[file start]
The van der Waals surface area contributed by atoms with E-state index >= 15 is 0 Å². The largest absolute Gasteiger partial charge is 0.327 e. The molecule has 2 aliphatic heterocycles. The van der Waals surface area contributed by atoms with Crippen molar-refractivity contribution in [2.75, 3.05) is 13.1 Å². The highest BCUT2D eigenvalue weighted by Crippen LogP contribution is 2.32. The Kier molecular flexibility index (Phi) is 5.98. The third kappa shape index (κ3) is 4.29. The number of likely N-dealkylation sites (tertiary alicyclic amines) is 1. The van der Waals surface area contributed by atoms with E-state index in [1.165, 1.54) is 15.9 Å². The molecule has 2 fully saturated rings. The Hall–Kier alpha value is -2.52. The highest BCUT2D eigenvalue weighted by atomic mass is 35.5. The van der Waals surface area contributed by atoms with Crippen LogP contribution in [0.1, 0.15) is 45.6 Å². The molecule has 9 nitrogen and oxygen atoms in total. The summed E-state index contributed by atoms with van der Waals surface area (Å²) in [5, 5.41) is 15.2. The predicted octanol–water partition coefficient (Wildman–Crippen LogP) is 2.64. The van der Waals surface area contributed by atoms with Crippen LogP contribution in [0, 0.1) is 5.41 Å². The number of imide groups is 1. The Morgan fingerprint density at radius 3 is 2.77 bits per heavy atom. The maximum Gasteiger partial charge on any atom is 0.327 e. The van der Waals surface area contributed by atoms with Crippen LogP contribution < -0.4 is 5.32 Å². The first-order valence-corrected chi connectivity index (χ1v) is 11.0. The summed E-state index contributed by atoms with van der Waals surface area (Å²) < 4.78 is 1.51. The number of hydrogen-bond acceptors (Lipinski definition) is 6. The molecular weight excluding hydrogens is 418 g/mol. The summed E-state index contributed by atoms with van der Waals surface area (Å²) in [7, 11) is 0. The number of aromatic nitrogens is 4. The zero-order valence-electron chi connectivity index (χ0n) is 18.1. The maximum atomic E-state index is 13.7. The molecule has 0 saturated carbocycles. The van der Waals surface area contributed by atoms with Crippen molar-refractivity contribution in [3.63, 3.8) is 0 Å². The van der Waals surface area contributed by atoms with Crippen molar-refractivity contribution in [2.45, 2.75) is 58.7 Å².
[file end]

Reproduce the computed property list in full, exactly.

The van der Waals surface area contributed by atoms with E-state index >= 15 is 0 Å². The largest absolute Gasteiger partial charge is 0.327 e. The molecule has 2 aliphatic heterocycles. The van der Waals surface area contributed by atoms with Crippen molar-refractivity contribution in [2.75, 3.05) is 13.1 Å². The highest BCUT2D eigenvalue weighted by Crippen LogP contribution is 2.32. The Kier molecular flexibility index (Phi) is 5.98. The third kappa shape index (κ3) is 4.29. The number of likely N-dealkylation sites (tertiary alicyclic amines) is 1. The van der Waals surface area contributed by atoms with E-state index in [1.165, 1.54) is 15.9 Å². The molecule has 2 fully saturated rings. The Hall–Kier alpha value is -2.52. The highest BCUT2D eigenvalue weighted by atomic mass is 35.5. The van der Waals surface area contributed by atoms with Crippen LogP contribution in [0.1, 0.15) is 45.6 Å². The molecule has 9 nitrogen and oxygen atoms in total. The summed E-state index contributed by atoms with van der Waals surface area (Å²) in [5, 5.41) is 15.2. The predicted octanol–water partition coefficient (Wildman–Crippen LogP) is 2.64. The van der Waals surface area contributed by atoms with Crippen LogP contribution in [0, 0.1) is 5.41 Å². The number of imide groups is 1. The Morgan fingerprint density at radius 3 is 2.77 bits per heavy atom. The maximum Gasteiger partial charge on any atom is 0.327 e. The van der Waals surface area contributed by atoms with Crippen LogP contribution < -0.4 is 5.32 Å². The first-order valence-corrected chi connectivity index (χ1v) is 11.0. The summed E-state index contributed by atoms with van der Waals surface area (Å²) < 4.78 is 1.51. The number of hydrogen-bond acceptors (Lipinski definition) is 6. The molecular weight excluding hydrogens is 418 g/mol. The summed E-state index contributed by atoms with van der Waals surface area (Å²) in [7, 11) is 0. The number of aromatic nitrogens is 4. The zero-order valence-electron chi connectivity index (χ0n) is 18.1. The maximum atomic E-state index is 13.7. The molecule has 0 saturated carbocycles. The van der Waals surface area contributed by atoms with Crippen molar-refractivity contribution in [3.63, 3.8) is 0 Å². The van der Waals surface area contributed by atoms with Crippen molar-refractivity contribution in [2.45, 2.75) is 58.7 Å².